Finding himself free to determine de novo the merits of Konstanty's second action, the chancellor below held that the property in dispute was impressed with a resulting trust in favor of Konstanty and Carrie Godzieba, tenants by the entireties, that there was no equitable reason why the trust should not be enforced and therefore directed the defendant to execute an appropriate deed. Defendant's exceptions were dismissed by the court en banc, and, after the final decree was entered, this appeal was taken.

A "resulting" trust arises where a person causes property to be transferred under circumstances which raise an inference that he does not intend that the transferee shall have the beneficial interest therein. Gray v. Leibert, 357 Pa. 130, 53 A.2d 132 (1947); Restatement, Trusts § 404 (1935). Accordingly, under our decisions when one person pays the purchase price for the conveyance of property to another, a purchase money resulting trust arises in favor of the payer. Purman v. Johnston, 343 Pa. 645, 22 A.2d 722 (1941); 4 Scott, Trusts § 440 (2nd ed. 1956). So in the present

[ 393 Pa. Page 549]

    case because funds belonging to Carrie and Konstanty jointly were used by them to purchase the property conveyed to their son, Anthony, he held the property upon a resulting trust for his parents. 4 Scott, Trusts § 454.5 (2nd ed. 1956). Anthony's oral promise to reconvey the premises did not remove the transaction from the category of resulting trusts and put it in the category of express trusts; the effect of his oral agreement was to negate any inference of a gift, and to confirm the inference that the persons who paid the purchase price were to have the beneficial interest in the real estate. 4 Scott, Trusts, supra, § 441.2 at 3028.

Neither sections four or six of the Statute of Frauds prevent the enforcement in equity of the resulting trust arising in this case. Resulting trusts are expressly exempted from the operation of section four of the statute which requires that all trusts of land be manifested by a writing,*fn3 and although fourteen years have elapsed from the date of the accrual of the trust, section six of the Statute of Frauds, providing that resulting trusts cannot be enforced after five years from the date of their creation, would not bar this action because this section does not apply when the titleholder of record admits the trust or tenders substantial performance.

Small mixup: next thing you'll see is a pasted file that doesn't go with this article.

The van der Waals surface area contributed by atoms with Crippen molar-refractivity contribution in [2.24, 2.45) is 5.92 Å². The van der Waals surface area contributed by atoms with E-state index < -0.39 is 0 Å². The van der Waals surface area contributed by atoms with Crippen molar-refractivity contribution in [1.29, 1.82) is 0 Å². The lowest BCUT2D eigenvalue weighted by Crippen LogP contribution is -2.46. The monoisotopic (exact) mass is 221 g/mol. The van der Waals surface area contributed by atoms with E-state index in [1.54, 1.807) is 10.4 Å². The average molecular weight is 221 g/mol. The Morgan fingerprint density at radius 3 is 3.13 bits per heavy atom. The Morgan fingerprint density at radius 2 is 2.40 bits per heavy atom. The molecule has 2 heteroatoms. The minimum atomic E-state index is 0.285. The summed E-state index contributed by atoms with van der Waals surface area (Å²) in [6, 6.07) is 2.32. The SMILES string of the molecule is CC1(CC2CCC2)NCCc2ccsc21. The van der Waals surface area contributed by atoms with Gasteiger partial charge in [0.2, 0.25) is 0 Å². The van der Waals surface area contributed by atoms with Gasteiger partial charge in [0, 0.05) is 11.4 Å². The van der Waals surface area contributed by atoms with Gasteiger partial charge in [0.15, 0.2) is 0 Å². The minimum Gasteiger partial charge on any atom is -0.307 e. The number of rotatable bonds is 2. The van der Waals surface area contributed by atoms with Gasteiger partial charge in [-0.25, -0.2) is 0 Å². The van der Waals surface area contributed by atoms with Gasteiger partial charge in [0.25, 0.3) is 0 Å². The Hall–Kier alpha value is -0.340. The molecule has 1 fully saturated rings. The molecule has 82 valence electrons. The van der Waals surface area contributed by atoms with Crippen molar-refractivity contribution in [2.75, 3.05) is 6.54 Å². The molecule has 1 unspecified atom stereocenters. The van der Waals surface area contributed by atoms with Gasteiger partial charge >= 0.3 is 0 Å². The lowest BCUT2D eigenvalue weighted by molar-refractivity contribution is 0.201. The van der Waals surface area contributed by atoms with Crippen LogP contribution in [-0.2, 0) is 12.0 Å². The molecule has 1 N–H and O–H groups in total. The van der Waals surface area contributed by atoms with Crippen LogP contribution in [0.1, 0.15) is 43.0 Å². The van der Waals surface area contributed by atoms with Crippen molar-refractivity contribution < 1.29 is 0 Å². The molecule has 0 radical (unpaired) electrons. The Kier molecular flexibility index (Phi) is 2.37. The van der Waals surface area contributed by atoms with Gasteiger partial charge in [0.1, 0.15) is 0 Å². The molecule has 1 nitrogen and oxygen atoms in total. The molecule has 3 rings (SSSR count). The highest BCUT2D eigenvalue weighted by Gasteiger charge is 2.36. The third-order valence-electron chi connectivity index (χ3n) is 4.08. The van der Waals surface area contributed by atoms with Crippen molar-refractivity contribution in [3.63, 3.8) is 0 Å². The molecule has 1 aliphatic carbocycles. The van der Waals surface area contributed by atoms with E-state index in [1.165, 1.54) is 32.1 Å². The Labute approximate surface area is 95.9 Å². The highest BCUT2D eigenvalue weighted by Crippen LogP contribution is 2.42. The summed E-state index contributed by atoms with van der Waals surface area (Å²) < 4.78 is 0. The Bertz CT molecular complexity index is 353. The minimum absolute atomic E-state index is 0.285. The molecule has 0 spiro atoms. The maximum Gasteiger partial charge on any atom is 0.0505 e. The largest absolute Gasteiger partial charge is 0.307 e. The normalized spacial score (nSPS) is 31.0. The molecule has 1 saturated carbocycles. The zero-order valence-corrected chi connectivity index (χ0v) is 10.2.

[ 393 Pa. Page 550]

Act of April 22, 1856, P.L. 532 § 6, 12 P.S. § 83; Leister v. Miller, 376 Pa. 452, 103 A.2d 656 (1954); Gast v. Engel, 369 Pa. 137, 141-142, 85 A.2d 403 (1952). As the foregoing discussion demonstrates, the chancellor was undoubtedly correct in holding that an enforceable resulting trust arose in favor of Carrie and Konstanty Godzieba under the agreed-upon facts of this case.

The trust was not cut off by a subsequent transfer of the property to Carrie alone. In order to prevent her unjust enrichment, the lower court concluded that she held the property as constructive trustee for herself and her husband as tenants by the entireties, and therefore directed her to make the necessary conveyance.

Defendant nevertheless contends that Konstanty is chargeable with such estoppel, waiver and laches as would bar the enforement of the trust.